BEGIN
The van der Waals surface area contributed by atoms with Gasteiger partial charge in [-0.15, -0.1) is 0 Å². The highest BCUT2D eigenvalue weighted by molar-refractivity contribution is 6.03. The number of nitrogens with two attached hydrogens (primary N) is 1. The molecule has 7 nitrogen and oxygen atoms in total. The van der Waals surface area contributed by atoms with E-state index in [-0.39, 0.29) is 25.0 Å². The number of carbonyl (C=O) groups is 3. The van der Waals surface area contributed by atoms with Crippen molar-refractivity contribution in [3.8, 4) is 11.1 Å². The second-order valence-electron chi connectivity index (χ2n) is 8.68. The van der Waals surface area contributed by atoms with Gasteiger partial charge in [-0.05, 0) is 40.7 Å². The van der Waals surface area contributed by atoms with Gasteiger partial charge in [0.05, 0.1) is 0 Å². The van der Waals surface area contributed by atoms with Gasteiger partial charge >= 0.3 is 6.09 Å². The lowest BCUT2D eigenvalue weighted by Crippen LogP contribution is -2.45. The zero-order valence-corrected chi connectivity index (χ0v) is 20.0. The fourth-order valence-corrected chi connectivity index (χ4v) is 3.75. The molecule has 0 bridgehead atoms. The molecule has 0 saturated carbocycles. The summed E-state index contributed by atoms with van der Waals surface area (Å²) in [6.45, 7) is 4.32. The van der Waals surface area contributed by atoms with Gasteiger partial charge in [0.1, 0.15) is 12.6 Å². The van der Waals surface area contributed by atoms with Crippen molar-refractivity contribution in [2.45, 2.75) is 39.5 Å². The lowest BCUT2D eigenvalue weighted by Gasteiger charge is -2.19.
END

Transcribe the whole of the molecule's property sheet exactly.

The van der Waals surface area contributed by atoms with Gasteiger partial charge in [-0.15, -0.1) is 0 Å². The highest BCUT2D eigenvalue weighted by molar-refractivity contribution is 6.03. The number of nitrogens with two attached hydrogens (primary N) is 1. The molecule has 7 nitrogen and oxygen atoms in total. The van der Waals surface area contributed by atoms with E-state index in [-0.39, 0.29) is 25.0 Å². The number of carbonyl (C=O) groups is 3. The van der Waals surface area contributed by atoms with Crippen molar-refractivity contribution in [3.8, 4) is 11.1 Å². The second-order valence-electron chi connectivity index (χ2n) is 8.68. The van der Waals surface area contributed by atoms with Gasteiger partial charge in [-0.05, 0) is 40.7 Å². The van der Waals surface area contributed by atoms with Gasteiger partial charge in [0.05, 0.1) is 0 Å². The van der Waals surface area contributed by atoms with Gasteiger partial charge >= 0.3 is 6.09 Å². The lowest BCUT2D eigenvalue weighted by Crippen LogP contribution is -2.45. The zero-order valence-corrected chi connectivity index (χ0v) is 20.0. The fourth-order valence-corrected chi connectivity index (χ4v) is 3.75. The molecule has 0 bridgehead atoms. The molecule has 0 saturated carbocycles. The summed E-state index contributed by atoms with van der Waals surface area (Å²) in [6.45, 7) is 4.32. The van der Waals surface area contributed by atoms with Gasteiger partial charge in [0.1, 0.15) is 12.6 Å². The van der Waals surface area contributed by atoms with Crippen molar-refractivity contribution in [2.45, 2.75) is 39.5 Å². The lowest BCUT2D eigenvalue weighted by Gasteiger charge is -2.19.